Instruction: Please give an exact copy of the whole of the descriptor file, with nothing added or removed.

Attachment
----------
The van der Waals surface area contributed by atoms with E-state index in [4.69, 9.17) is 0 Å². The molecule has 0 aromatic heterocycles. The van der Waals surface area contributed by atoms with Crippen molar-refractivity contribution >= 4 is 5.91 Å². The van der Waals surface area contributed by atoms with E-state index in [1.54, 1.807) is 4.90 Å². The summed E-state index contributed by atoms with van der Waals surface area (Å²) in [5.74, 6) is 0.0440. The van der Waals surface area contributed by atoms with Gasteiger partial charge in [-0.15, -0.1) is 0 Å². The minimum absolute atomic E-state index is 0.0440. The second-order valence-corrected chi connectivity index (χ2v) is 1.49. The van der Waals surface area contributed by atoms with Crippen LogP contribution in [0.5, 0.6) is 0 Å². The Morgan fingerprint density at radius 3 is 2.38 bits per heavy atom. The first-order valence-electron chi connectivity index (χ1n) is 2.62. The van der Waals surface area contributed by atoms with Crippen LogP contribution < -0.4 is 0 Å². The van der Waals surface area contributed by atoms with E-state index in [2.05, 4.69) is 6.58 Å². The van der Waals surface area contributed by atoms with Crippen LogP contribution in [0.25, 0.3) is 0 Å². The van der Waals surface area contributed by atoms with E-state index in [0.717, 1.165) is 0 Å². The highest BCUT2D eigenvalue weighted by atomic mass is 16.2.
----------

The van der Waals surface area contributed by atoms with E-state index in [4.69, 9.17) is 0 Å². The molecule has 0 aromatic heterocycles. The van der Waals surface area contributed by atoms with Crippen molar-refractivity contribution >= 4 is 5.91 Å². The van der Waals surface area contributed by atoms with E-state index in [1.54, 1.807) is 4.90 Å². The summed E-state index contributed by atoms with van der Waals surface area (Å²) in [5.74, 6) is 0.0440. The van der Waals surface area contributed by atoms with Gasteiger partial charge in [-0.15, -0.1) is 0 Å². The minimum absolute atomic E-state index is 0.0440. The second-order valence-corrected chi connectivity index (χ2v) is 1.49. The van der Waals surface area contributed by atoms with Crippen LogP contribution in [0.5, 0.6) is 0 Å². The Morgan fingerprint density at radius 3 is 2.38 bits per heavy atom. The first-order valence-electron chi connectivity index (χ1n) is 2.62. The van der Waals surface area contributed by atoms with Crippen LogP contribution < -0.4 is 0 Å². The van der Waals surface area contributed by atoms with E-state index in [2.05, 4.69) is 6.58 Å². The van der Waals surface area contributed by atoms with Crippen LogP contribution in [0.25, 0.3) is 0 Å². The van der Waals surface area contributed by atoms with E-state index in [0.717, 1.165) is 0 Å². The highest BCUT2D eigenvalue weighted by atomic mass is 16.2.